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Hunter Biden special counsel David Weiss to testify before House committee

Weiss will sit for a closed-door interview Nov. 7 with the House Judiciary Committee, led by GOP chairman Jim Jordan of Ohio.
U.S. Attorney David C. Weiss at a press conference in New Castle, Del.
U.S. Attorney David Weiss in New Castle, Del., last year.Saquan Stimpson / USA Today Network file

WASHINGTON — David Weiss, the special counsel investigating Hunter Biden, will sit for a closed-door transcribed interview with the Republican-led House Judiciary Committee next month, three sources familiar with the matter confirmed to NBC News on Thursday.

He will appear before the panel for a voluntary interview on Nov. 7, the sources said.

Weiss offered to meet with the committee to clear up discrepancies between his public statements regarding the investigation into the president’s son and the public testimony of two IRS whistleblowers who claimed that Weiss told investigators that he did not have ultimate authority to bring charges in the case.

Weiss' office did not immediately respond to a request for comment Thursday night.

Punchbowl News first reported Weiss' upcoming appearance.

Having a special counsel appear before a congressional committee during a prosecution is extremely rare, and Weiss likely won't be able to say much about the investigation since it's ongoing.

The Justice Department has already signaled to the House Judiciary Committee that this will be Weiss' only appearance before the case wraps up.

In a letter to the committee last month, Carlos Felipe Uriarte, the assistant attorney general for legislative affairs, said Weiss “remains available for a single appearance" to discuss the probe, while adding that congressional testimony could put a strain on the investigation.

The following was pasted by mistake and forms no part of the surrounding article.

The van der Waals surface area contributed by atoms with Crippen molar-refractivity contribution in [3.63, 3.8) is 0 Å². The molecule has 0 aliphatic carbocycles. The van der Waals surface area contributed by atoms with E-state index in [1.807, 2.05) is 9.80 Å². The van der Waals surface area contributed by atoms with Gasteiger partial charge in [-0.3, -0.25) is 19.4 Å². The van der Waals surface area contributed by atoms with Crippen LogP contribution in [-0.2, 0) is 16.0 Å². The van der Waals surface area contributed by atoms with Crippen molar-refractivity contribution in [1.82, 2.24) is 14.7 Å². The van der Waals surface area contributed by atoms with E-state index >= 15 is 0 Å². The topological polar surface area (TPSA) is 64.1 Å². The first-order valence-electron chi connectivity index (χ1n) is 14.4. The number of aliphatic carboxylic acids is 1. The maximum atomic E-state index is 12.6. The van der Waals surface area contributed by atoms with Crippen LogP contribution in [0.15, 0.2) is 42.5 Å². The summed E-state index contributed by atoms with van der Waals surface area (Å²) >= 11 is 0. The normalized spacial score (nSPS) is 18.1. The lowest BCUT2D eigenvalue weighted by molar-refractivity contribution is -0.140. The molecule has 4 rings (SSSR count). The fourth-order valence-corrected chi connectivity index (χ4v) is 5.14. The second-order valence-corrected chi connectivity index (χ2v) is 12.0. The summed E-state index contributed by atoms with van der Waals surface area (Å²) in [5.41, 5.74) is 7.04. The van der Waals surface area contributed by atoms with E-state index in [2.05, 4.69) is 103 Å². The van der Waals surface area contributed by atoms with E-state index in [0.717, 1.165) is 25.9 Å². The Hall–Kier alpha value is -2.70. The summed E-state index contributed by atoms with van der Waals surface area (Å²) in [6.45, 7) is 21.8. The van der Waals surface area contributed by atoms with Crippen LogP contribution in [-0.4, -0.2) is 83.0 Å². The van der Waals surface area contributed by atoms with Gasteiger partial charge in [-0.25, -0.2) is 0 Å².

“There is a likelihood that Mr. Weiss, like previous special counsels, will be asked for public testimony at the conclusion of his investigation," Uriarte said. "Even a single appearance before that time, while the matter is ongoing, will impact the investigation’s resources given the time necessary for an appearance before Congress.”

The Judiciary Committee is chaired by Rep. Jim Jordan, R-Ohio, who’s been highly critical of the way Weiss has handled his yearslong investigation into President Joe Biden’s son.

Jordan, who is also seeking the House speaker's gavel, is one of the Republicans leading the impeachment inquiry into the president, investigating whether he might have profited off his son's foreign ventures.

The White House has repeatedly rejected the assertion by House Republicans that Biden abused the power of his office to enrich his family.

Weiss is a Trump appointee who was kept on as U.S. attorney for Delaware by Attorney General Merrick Garland because of the sensitive nature of an investigation into a president’s family member by the Justice Department, which is part of the executive branch.

In July, Weiss reached a plea agreement with Hunter Biden that would have resolved tax and gun charges against him with a sentence of probation, an agreement several Republicans at the time blasted as a “sweetheart deal.”

The agreement fell apart after a federal judge questioned some of its terms. Garland named Weiss special counsel in August, giving him broader powers, as negotiations over the tax and gun charges collapsed.

Weiss indicted Hunter Biden on felony gun charges in Delaware last month, and indicated in court filings that he's planning on bringing tax charges against him in a different jurisdiction. Biden has pleaded not guilty.

Ryan Nobles, Rebecca Kaplan and Gary Grumbach reported from Washington, Dareh Gregorian reported from New York.